Sewer backups are an unfortunate problem. The Village of Muscoda makes every effort to prevent such incidents, but they still may occur. The following information is offered to help property owners and residents understand why backups happen, how they can be prevented, and what steps citizens should take if a sewer backup affects their property.
What causes a sewer backup?
Sanitary sewer overflows can be caused by a number of factors. They usually involve sewer pipe blockages in either main sewer lines or service laterals (lines between buildings and the main line). Causes may include pipe breaks or cracks due to tree roots, system deterioration, insufficient system capacity due to residential or commercial growth, or construction mishaps. In home and office plumbing systems, the main cause is accumulation of grease, tree roots, hair, or solid materials, such as disposable diapers or sanitary napkins that are too large for wastewater pipes to handle. Such materials may cause major backups in Village lines as well as in resident’s lateral lines.
How could a sewer backup affect me?
If the backup occurs in a Village maintained line, the wastewater will normally overflow out of the lowest possible opening, which is usually a manhole. However, in some homes—especially those with basements, or where the lowest level is even with the sewer lines—the overflowing wastewater may exit through the home’s lower drains and toilets.
What should I do if sewage backs up into my home?
- A quick check with nearby neighbors will help determine if the backup appears to be in your wastewater line only, or widespread in your neighborhood. In either case, call the Department of Public Works immediately. Numbers are listed at the end of this letter.
- Take action to protect people and valuable property.
- DO NOT run any water down your drains or flush toilets until the blockage has been cleared.
- Keeping in mind that ceramic plumbing fixtures such as toilets are fragile, quickly close all drain openings with stoppers or plugs. Tub, sink, and floor drains may need additional weight to keep them sealed. A string mop can be used to help plug toilet openings.
- Call a plumber if the problem is in your lateral service line.
If I call the Village, what will they do about a sewer backup onto my property?
- You will be asked questions about the backup timing, location, the property at risk, etc.
- Village personnel will check for blockages in the main line. If found, the blockage will be immediately cleared.
- If the main line is not blocked, you will be advised to call a plumbing or sewer contractor to check your lateral line. Maintenance and repair of the lateral line is the owner’s responsibility.
- To minimize damage and negative health effects, you should arrange for cleanup of the property as soon as possible. There are qualified businesses that specialize in this type of cleanup.
Is there anything I can do to prevent sewage backup into my home?
- Avoid putting grease down your garbage disposal or household drain. It can solidify, collect debris and accumulate in Village lines, or build up in your own lateral (pipes).
- NEVER flush any type of diaper-child or adult, baby wipes, feminine products, paper towels or shop towels, down the toilet.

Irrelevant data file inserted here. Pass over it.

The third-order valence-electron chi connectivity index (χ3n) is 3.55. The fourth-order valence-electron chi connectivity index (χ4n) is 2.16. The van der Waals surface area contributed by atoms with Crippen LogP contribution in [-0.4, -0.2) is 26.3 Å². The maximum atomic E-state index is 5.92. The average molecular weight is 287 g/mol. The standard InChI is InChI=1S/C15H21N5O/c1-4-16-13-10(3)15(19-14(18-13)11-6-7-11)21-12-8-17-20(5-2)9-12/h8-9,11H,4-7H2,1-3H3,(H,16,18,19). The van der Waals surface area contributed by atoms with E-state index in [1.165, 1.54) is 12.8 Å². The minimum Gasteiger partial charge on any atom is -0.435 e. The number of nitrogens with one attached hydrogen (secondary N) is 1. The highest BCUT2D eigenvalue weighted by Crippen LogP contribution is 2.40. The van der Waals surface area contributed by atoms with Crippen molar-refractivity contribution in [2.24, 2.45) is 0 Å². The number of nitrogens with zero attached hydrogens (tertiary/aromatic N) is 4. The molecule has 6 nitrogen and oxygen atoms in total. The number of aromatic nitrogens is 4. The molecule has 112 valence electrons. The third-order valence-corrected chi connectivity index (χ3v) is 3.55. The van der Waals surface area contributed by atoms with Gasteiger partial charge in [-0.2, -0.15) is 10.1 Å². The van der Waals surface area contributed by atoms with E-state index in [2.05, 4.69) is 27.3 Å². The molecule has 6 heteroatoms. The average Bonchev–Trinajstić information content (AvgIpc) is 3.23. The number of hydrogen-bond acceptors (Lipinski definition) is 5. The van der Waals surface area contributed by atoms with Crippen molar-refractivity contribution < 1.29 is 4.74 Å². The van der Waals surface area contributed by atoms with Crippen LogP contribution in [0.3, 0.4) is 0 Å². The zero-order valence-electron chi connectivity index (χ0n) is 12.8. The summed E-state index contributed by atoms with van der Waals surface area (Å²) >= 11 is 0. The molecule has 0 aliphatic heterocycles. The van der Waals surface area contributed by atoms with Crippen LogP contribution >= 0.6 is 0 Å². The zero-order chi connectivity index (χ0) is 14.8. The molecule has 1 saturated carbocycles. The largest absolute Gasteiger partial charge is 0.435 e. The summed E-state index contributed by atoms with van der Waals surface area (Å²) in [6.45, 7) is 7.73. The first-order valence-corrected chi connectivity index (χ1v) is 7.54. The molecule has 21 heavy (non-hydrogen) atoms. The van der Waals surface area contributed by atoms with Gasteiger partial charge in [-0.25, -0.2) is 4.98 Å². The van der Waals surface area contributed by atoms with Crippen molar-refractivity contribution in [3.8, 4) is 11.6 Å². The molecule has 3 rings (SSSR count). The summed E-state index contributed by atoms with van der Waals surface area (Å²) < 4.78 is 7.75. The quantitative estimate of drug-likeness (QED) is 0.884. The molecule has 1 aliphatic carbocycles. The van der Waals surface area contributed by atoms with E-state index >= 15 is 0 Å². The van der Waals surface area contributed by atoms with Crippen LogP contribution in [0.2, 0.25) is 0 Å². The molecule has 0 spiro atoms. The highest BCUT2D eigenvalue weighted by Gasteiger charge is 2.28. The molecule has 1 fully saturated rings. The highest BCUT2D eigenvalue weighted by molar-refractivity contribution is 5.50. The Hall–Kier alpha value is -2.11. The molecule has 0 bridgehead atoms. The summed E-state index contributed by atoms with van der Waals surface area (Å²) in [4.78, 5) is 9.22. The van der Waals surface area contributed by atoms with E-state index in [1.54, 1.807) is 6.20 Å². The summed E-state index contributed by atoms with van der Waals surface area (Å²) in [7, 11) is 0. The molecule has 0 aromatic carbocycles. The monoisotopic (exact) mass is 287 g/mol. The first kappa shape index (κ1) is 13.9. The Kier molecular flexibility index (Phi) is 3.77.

- If the lateral line in your older home has a jointed pipe system, consider whether the roots of large shrubs or trees near the line could invade and break pipes. It is a good idea to know the location of your lateral line(s).
- If the lowest level of your home is below ground level, such as a basement floor drain, it may one day be affected by a backup. One way to prevent sewage backup through such below ground areas is to install a “back-flow valve” on the lowest drain(s). You can also use a plumber’s test plug to close these drains when not in use.
- For further information about preventive measures, contact a plumber or plumbing supply dealer.
What does the Village do to prevent this problem?
- Every attempt is made to prevent backups in the public wastewater system before they occur. Sewer lines are specially designed to prevent accumulation and stoppages.
- In addition, the Public Works Department inspects and cleans wastewater lines throughout the Village on a regular schedule. One third of the sewer system is jetted and vacuumed each fall.
- Root killer and degreaser are put in the sewer system quarterly.
- Even with our maintenance schedule, backups are often beyond the Village’s control.
Will insurance cover any damage to my home or property?
In the majority of cases, a special rider will need to be added to your homeowner’s or renter’s insurance policy to cover damages related to sewage backups or water damage. Check with your insurance agent about this policy provision.
As with the majority of municipalities in the country, the Village cannot assume financial responsibility for damages resulting from sewage backups, since most stoppages are related to conditions that are beyond the Village’s control. That is why it is important that property owners confirm that they are adequately insured—particularly if areas of their home lie below ground level.
How and where should I report a sewer backup?
Village personnel are on call 24 hours a day to assist you. To report an emergency such as a sewer line backup you should call:
Phone Number Days Hours
739-3182 - Village Office Monday - Friday 8:00 am - 4:30 pm
739-3782 - Public Works Shop Monday - Friday 7:00 am - 3:30 pm
739-3390 - Utility Shop Monday - Friday 7:00 am - 3:30 pm
739-3144 - Police Department After hours, weekends and holidays